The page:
By Sue Feldman, Professor and Director of Graduate Programs in Health Informatics in Health Services Administration in the School of Health Professions at the University of Alabama at Birmingham
HIMSS is the annual gathering of 45,000 of my closest friends and colleagues, many of whom I only see at the annual HIMSS Global Conference. Although I understood the decision, I was very disappointed to find out that HIMSS20 was cancelled. They say that emotional moments are so etched in our memories that we remember locations, smells, even what people were wearing. When a group of us found out that HIMSS20 had been officially cancelled, I had just finished giving a guest lecture at another university. I can still hear the sounds of disappointment of students missing their one chance to be a part of an annual experience like none other. My colleague and I stood in shock and disbelief.
Like everyone else, 2020 had me immersed in my work at the University of Alabama at Birmingham — teaching, scholarship, research, service — the stuff professors do. What I had not anticipated was the impact of my work. I was delighted when HIMSS leadership reached out to me to ask if I would be one of four subject matter experts to sit on the HIMSS21 Health and Safety Panel. I did not give it much thought before I said, “If it means getting HIMSS back in-person count me in.” Because HIMSS is such an effective network of academicians, practitioners, vendors, students and others, the HIMSS experience is different for each. For example, our Master of Science in Health Informatics (MSHI) students compete in the annual HIMSS student case competition. While they are at HIMSS, they attend sessions and visit with vendors on the exhibition floor. Every year, they return to the classroom with a renewed hunger for learning Health Informatics. This experience can only happen when HIMSS is in-person. As an academic, I meet with other academics to discuss, brainstorm and strategize on the next Health Informatics project and reflect on projects from the previous year. I attend sessions to hear the latest research that is going on. This experience can only happen when HIMSS is in-person.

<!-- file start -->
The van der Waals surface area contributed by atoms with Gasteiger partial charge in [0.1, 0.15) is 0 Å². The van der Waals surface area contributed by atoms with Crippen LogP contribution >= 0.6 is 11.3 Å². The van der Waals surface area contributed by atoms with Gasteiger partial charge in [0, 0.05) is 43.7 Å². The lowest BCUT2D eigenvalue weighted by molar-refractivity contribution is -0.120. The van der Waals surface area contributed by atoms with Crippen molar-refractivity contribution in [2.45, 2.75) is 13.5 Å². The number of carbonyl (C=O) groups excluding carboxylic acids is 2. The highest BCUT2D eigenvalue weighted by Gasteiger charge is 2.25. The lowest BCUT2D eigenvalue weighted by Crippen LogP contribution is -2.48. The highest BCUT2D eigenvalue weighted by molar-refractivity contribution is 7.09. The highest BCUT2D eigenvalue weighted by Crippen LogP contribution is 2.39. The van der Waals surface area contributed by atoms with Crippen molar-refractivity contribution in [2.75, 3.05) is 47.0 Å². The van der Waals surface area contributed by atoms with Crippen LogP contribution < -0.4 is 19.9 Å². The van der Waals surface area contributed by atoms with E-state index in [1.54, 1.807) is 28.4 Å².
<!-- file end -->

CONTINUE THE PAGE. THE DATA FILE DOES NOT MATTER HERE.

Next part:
Regardless of who you are or what your reason is for attending HIMSS, the experience is like none other; the joy and excitement are palpable. Attendees leave HIMSS tired yet filled with knowledge and ideas — excited to put it all into action. So, as the Health and Safety Panel was meeting, we considered how to ensure those experiences remained intact. My perspective was simple: We will not please everyone and we cannot have it all. At the core, it was about balancing experience with risk. HIMSS has a history, so too does COVID-19 — one we love the other we fear. Our meetings were filled with difficult conversations around maintaining balance and erring on the side of lowering risk. Our panel had a chance to write the narrative and tell the story of the process to regain an experience we have all come to anticipate.
Please enjoy HIMSS21!
Health and Safety at HIMSS21: A Review of Our Best Practices
August 10 at 10 a.m. PDT
Venetian, Marcello 4501